The long weekend has given me a chance to begin some of the books that have been ignored lately. Leading the pack of "others have got to read this" is Eugene Peterson's "Reversed Thunder: The Revelation of John and the Praying Imagination" . In his own words, the book is "not a work of expository exegesis...I have submitted my pastoral imagination to St. John's theological poetry, meditated on what I have heard and seen, and written it down in what I think of as a kind of pastoral midrash."
This to say the book (and I'm only 3 chapters in) has brought the whole notion of the Scriptures (God's revelation to us) into a very tangible realm of understanding and with an even greater degree of applicabilty and peace. The book is less about John's vision and more about what the ENTIRETY of the Scriptures is based upon: God's inviting word - his voice, his breath, his being, his Son - and our response to it. It seems the "last word" of the Bible is indeed a very good place to re-aquaint oneself with the first words...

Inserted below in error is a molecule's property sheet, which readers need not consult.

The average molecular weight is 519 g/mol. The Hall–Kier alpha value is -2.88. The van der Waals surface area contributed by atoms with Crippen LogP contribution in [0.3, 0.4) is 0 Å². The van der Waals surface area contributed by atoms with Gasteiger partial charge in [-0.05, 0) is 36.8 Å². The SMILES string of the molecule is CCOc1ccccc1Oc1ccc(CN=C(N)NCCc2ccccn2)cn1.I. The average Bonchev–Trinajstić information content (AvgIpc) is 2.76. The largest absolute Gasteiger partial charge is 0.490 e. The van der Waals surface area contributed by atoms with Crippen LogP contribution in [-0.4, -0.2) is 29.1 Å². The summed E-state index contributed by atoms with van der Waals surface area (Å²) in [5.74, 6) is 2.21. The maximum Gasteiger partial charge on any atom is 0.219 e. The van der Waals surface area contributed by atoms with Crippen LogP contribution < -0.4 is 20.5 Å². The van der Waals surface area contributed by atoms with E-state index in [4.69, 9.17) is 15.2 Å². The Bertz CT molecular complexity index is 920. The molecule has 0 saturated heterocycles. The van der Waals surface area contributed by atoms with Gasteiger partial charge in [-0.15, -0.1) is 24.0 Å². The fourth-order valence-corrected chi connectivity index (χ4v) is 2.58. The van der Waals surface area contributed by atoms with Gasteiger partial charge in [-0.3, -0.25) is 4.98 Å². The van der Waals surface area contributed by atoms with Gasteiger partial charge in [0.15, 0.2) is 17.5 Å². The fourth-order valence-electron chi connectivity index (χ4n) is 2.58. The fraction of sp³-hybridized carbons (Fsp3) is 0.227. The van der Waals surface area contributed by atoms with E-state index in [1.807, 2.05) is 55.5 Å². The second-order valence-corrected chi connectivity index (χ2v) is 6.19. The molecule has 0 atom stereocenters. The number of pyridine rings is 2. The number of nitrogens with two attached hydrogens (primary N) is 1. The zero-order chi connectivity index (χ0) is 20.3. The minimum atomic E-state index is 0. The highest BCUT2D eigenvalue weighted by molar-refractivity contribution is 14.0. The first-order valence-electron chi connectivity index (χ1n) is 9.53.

A few quotes to peak your interest...
On the danger of separating the written word from the one speaking it:
Words, spearated from the person who speaks them, can be beautiful just as seashells can be beautiful; they can be interesting just as skeletons can be interesting; they can be studied with profit just as fossils can be studied with profit. But apart from the act of listening and responding, they cannot function according to the intent of the speaker.... The intent of revelation is not to inform us about God but to involve us in God.
On the difference between "prophecy" and "prediction:"
The prophetic word eliminates the distance between God's speaking and our hearing. If we make the prophetic word a predictive word we are procrastinating, putting distance btween the application of the word, putting off dealing with it until some future date. The revelation of "what must soon take place" (Rev. 1:1) means precisely, soon - as soon as hearts are responsive and ears receptive and eyes perceptive....There are, to be sure refereences to the past and implication for the future, but the predominate emphasis of the prophetic word is on the now. There are predictive elements in some prophecy (and some in the Revelation), but they are always in service to a present message.
On "the Alpha and Omega:"
Alpha is the first letter in the Greek Alphabet; Omega is the last. Alpha and Omega include between them all the letters. Anything written must use the letters of the alphabet. God is all the letters of the alphabet.